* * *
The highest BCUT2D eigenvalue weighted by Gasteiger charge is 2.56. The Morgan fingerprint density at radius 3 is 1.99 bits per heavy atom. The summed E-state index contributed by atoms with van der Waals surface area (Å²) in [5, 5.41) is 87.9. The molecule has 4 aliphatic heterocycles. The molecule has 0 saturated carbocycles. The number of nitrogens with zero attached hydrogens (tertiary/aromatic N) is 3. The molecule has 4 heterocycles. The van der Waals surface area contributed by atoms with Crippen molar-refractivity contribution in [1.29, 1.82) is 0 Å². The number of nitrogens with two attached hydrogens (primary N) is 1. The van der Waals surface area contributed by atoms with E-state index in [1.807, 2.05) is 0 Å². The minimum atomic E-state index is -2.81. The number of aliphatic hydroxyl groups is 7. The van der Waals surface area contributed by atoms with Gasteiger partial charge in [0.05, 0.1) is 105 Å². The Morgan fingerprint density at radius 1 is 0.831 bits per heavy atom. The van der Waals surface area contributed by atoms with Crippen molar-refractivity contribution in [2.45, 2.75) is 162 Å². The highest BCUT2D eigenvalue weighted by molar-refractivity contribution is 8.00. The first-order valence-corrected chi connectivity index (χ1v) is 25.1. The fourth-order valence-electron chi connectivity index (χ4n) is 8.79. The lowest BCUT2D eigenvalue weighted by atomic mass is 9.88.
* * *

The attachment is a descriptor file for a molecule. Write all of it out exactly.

The highest BCUT2D eigenvalue weighted by Gasteiger charge is 2.56. The Morgan fingerprint density at radius 3 is 1.99 bits per heavy atom. The summed E-state index contributed by atoms with van der Waals surface area (Å²) in [5, 5.41) is 87.9. The molecule has 4 aliphatic heterocycles. The molecule has 0 saturated carbocycles. The number of nitrogens with zero attached hydrogens (tertiary/aromatic N) is 3. The molecule has 4 heterocycles. The van der Waals surface area contributed by atoms with Crippen molar-refractivity contribution in [1.29, 1.82) is 0 Å². The number of nitrogens with two attached hydrogens (primary N) is 1. The van der Waals surface area contributed by atoms with E-state index in [1.807, 2.05) is 0 Å². The minimum atomic E-state index is -2.81. The number of aliphatic hydroxyl groups is 7. The van der Waals surface area contributed by atoms with Gasteiger partial charge in [0.05, 0.1) is 105 Å². The Morgan fingerprint density at radius 1 is 0.831 bits per heavy atom. The van der Waals surface area contributed by atoms with Crippen molar-refractivity contribution in [2.45, 2.75) is 162 Å². The highest BCUT2D eigenvalue weighted by molar-refractivity contribution is 8.00. The first-order valence-corrected chi connectivity index (χ1v) is 25.1. The fourth-order valence-electron chi connectivity index (χ4n) is 8.79. The lowest BCUT2D eigenvalue weighted by atomic mass is 9.88.